If this is okay with you, please close this message.
Eleven executives from across sectors have contributed to ‘Getting Ahead: Why Mental Health at Work Matters’ - a ground breaking collection of thought pieces detailing how their organisation prioritises the mental health and wellbeing of employees.
‘Getting Ahead: Why Mental Health at Work Matters’ represents a tipping point in acknowledging the role of employers in supporting staff wellbeing. The collection outlines what each senior leader is doing within their business to benefit the wellbeing of staff, including those experiencing stress or a mental health problem, and is being presented at a breakfast event this morning at City Hall.
The event, supported by mental health charity Mind and the Mayor of London, comes as research carried out by YouGov on behalf of Mind reveals the damaging impact stress is having on employees. In a survey of 1250 workers in England and Wales, nearly one in five (18 per cent) said that they had developed depression as a result of workplace stress, while over one in four (26 per cent) had developed anxiety. Workplace stress had caused 42 per cent of respondents to consider resigning, while 40 per cent had looked for a new job elsewhere. Nearly one in seven (14 per cent) had actually handed in their notice because of workplace stress.
Paul Farmer, Chief Executive of Mind, said:
“Poor mental health is hugely prevalent in workplaces, with many employees under so much stress that they’re leaving their jobs. A big part of the problem is that staff often don’t feel able to speak out about mental health and seek support before problems spiral. Encouragingly, in London, a revolution is taking place around the water cooler as more and more people talk openly about wellbeing at work.
“We are now at a tipping point, with increasing acknowledgement from employers that more needs to be done to help people stay well at work, tackle the work-related causes of poor mental health and support staff experiencing mental health problems. By fostering a mentally healthy workplace culture and putting in place the right support, businesses are able to achieve peak performance. We now need mental health at work to become a priority for every organisation across the UK, beyond the capital.”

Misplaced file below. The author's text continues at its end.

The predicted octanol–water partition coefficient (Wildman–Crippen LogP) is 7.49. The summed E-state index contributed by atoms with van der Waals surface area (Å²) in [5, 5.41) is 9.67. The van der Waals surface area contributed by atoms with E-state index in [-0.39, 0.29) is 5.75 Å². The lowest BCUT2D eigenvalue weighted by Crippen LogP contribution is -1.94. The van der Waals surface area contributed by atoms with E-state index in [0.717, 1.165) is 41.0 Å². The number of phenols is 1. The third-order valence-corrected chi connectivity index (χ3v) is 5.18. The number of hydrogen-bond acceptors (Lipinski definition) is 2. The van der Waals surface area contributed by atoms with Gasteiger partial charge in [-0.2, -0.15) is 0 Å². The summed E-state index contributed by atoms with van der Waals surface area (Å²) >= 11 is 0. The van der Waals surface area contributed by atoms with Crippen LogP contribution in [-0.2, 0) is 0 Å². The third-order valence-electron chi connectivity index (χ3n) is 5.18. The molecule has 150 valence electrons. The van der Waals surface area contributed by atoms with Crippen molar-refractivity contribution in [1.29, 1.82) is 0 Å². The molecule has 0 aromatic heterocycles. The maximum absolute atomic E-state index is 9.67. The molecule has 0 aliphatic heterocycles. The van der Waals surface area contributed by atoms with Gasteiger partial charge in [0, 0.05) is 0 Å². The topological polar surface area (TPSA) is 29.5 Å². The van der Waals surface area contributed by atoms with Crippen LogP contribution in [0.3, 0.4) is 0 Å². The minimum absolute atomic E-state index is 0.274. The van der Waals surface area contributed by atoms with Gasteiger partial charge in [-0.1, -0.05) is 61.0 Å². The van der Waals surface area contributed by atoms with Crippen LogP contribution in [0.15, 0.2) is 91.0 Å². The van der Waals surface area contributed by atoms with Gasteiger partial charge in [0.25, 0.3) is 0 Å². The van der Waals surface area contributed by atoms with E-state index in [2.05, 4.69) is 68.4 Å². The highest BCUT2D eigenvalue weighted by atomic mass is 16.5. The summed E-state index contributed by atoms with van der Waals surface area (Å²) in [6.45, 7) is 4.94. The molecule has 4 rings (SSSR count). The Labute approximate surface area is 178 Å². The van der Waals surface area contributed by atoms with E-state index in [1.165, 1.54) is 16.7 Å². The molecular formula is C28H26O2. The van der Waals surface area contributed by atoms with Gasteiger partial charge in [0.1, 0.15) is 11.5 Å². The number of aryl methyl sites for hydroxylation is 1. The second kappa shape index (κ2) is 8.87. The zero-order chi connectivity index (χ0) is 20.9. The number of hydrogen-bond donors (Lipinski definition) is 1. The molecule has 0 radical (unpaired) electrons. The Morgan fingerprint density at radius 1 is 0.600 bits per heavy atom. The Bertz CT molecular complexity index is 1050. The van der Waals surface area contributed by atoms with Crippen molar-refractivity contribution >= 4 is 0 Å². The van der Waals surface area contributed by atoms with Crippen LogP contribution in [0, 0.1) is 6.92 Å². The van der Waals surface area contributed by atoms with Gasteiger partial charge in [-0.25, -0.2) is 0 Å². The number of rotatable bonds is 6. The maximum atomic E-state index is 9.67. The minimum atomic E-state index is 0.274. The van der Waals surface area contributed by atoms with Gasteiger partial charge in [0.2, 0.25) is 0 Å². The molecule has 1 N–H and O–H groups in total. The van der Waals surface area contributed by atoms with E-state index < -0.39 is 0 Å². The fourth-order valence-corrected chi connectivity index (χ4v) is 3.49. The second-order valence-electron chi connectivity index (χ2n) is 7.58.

The Mayor of London Boris Johnson said:
"We established the Healthy Workplace Charter to encourage employers to invest in staff health and wellbeing, including mental ill-health. It's an issue that can be personally devastating, but supporting the well-being of employees also makes sound business sense. Our own research has shown that the loss in productivity and other impacts of mental ill health cost the London economy £26 billion a year, so there is an economic as well as personal price to be paid. That more organisations are beginning to treat mental health amongst their staff seriously is to be welcomed and I would urge other organisations to follow their lead."
Professor Yvonne Doyle, Regional Director of Public Health England and Health Advisor to the Mayor of London said:
“Londoners have poor mental wellbeing compared to other regions across the country. London has the UK’s highest levels of anxiety and almost a third of Londoners report low levels of wellbeing. Around 6.63m working days are lost each year in London due to stress, anxiety or depression.
“Good mental health enables individuals to cope with the normal stresses of life, to work productively and fruitfully, and to make a contribution to his or her community. London should be a place where everyone enjoys good mental health and no-one is left to suffer alone. We spend a large proportion of our time at work and this is why workplaces need to play their part in prioritising the mental health and wellbeing of their staff.”
Experts in the field of workplace wellbeing Paul Farmer and Professor Yvonne Doyle will deliver keynote speeches. A panel discussion on the importance of mental health as a business priority is to be chaired by Mark Easton, Home Editor at the BBC, and will feature contributors from the collection of essays.
Contributors to the collection are all at the forefront of promoting good mental health at work, and are at various stages of the journey to creating mentally healthy workplaces - from acknowledging the importance of staff wellbeing, to implementing changes to policies and procedures within their organisations. Contributors include Caroline Wayman, Chief Executive of the Financial Ombudsman; Brian Heyworth, Co-Head, Financial Institutions Group, HSBC; Tony Cates, Partner, EMA and UK Head of Audit, KPMG; Robert Elliott, Senior Partner and Chairman, Linklaters; Martin Coyd OBE, Head of Environment, Health and Safety, Lend Lease Europe; Clare Francis, Editor-in-Chief, MoneySuperMarket; Camilla Harrison, Chief Executive, Anomaly; Steve Hatch, Managing Director, Facebook UK; Kevin Cahill, Chief Executive, Comic Relief; Nathan Elvery, Chief Executive, Croydon Council; Ian Ashman, Principal, Hackney Community College; and John Binns, Wellbeing and Personal Resilience Advisor (and former Deloitte Partner).